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Inklings of a Value Resurgence

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After years of lagging growth, the value factor needs more than just one month of out-performance to cement a comeback, but July could provide proof large-cap value stocks are on the mend against their growth counterparts.

Last month, the S&P 500 Growth Index and the S&P 500 Value Index returned 3.44% and 4.05%, respectively.1 Stocks are designated as value plays when market participants view the shares as attractively valued relative to earnings growth, value of assets or intrinsic value.

Historically, value stocks have outperformed their growth rivals over long holding periods, making value’s laggard status in the current bull market for U.S. equities something of an anomaly. From the start of the current U.S. bull market on March 10, 2009 through July 31, 2018, the Russell 1000 Growth Index returned about 426% compared to “just” 377.60% for the Russell 1000 Value Index. That is unusual because from mid-1927 through the end of 2014, the annualized return for value stocks, as measured by the Fama/French U.S. Large Value Index, was 11.94% compared to 9.50% for the Fama/French U.S. Large Growth Index.

Sector attribution goes a long way toward explaining value’s laggard status in the current bull market. Growth has been propelled higher by the technology and consumer discretionary sectors. As of Aug. 9th, 2018, those sectors combined for 59.57% of the Russell 1000 Growth Index, but the Russell 1000 Value Index’s combined exposure to tech and consumer cyclicals was just 18.01%.

Related: How to Be Discerning With Biotech Investments

Value Sectors

An area of potential vulnerability for large-cap growth is the FAANG quintet – Facebook Inc. (FB), Amazon.com Inc. (AMZN), Apple Inc. (AAPL), Netflix, Inc. (NFLX) and Google parent Alphabet Inc. (GOOGL). Those stocks combine for 22.10% of the Russell 1000 Growth Index, indicating the index could be tested by FAANGs retrenchment. Predictably, other sectors drive value’s performance.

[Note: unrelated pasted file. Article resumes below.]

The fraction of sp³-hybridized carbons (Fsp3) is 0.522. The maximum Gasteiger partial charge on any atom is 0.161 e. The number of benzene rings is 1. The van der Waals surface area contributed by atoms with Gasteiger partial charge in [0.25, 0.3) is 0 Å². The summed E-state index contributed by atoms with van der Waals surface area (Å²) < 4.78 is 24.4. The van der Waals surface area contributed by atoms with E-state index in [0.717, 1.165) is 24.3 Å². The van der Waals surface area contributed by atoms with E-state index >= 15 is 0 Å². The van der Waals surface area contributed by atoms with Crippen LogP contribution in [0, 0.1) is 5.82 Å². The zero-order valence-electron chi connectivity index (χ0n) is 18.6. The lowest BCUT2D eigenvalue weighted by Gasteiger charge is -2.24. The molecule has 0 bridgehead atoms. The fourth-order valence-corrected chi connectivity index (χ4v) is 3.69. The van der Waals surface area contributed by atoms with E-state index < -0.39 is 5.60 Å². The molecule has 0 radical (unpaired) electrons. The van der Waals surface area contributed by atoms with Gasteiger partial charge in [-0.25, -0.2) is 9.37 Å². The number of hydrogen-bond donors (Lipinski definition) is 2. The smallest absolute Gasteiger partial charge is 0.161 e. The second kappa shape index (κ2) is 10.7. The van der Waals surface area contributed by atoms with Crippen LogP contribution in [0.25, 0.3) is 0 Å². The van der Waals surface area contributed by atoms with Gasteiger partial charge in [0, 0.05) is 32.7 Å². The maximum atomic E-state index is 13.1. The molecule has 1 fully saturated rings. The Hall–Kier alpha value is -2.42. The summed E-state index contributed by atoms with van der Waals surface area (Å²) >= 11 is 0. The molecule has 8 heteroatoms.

“Industrial, financial and health-care companies led stock-market gains in July as interest rates rose and data showed the economy growing at the fastest pace in nearly four years,” according to the Wall Street Journal. “Firms in those sectors have significantly lower valuations than the crowded technology sector and tend to pay higher dividends, making them attractive to investors looking to diversify away from tech-heavy portfolios.”23

The S-Network Sector Dividend Dogs Index equally weights 10 of the GICS sectors, offering a combined weight of 30.96% to the energy, industrial and financial services sector at the end of the first quarter. That benchmark has a trailing 12-month dividend yield of 3.41%, or about 125 basis points higher than the yield on the Russell 1000 Value Index.

Value In Rising Rates 

Yes, large-cap value stocks staged a comeback in July and, no, interest rates did not rise last month. Still, the July value resurgence could be a sign that investors are bracing for more rate hikes before the end of 2018. Fixed income market observers widely expect the Federal Reserve to boost interest rates at its September and December meetings.

Consider this: from 2002-2006, a period of Fed tightening, unspectacular economic growth and investors’ reluctance to embrace tech, value stocks outperformed growth.34

Historically, financial services and energy are among the better-performing sectors in rising rate environments. Those groups combine for 34.30% of the Russell 1000 Value Index.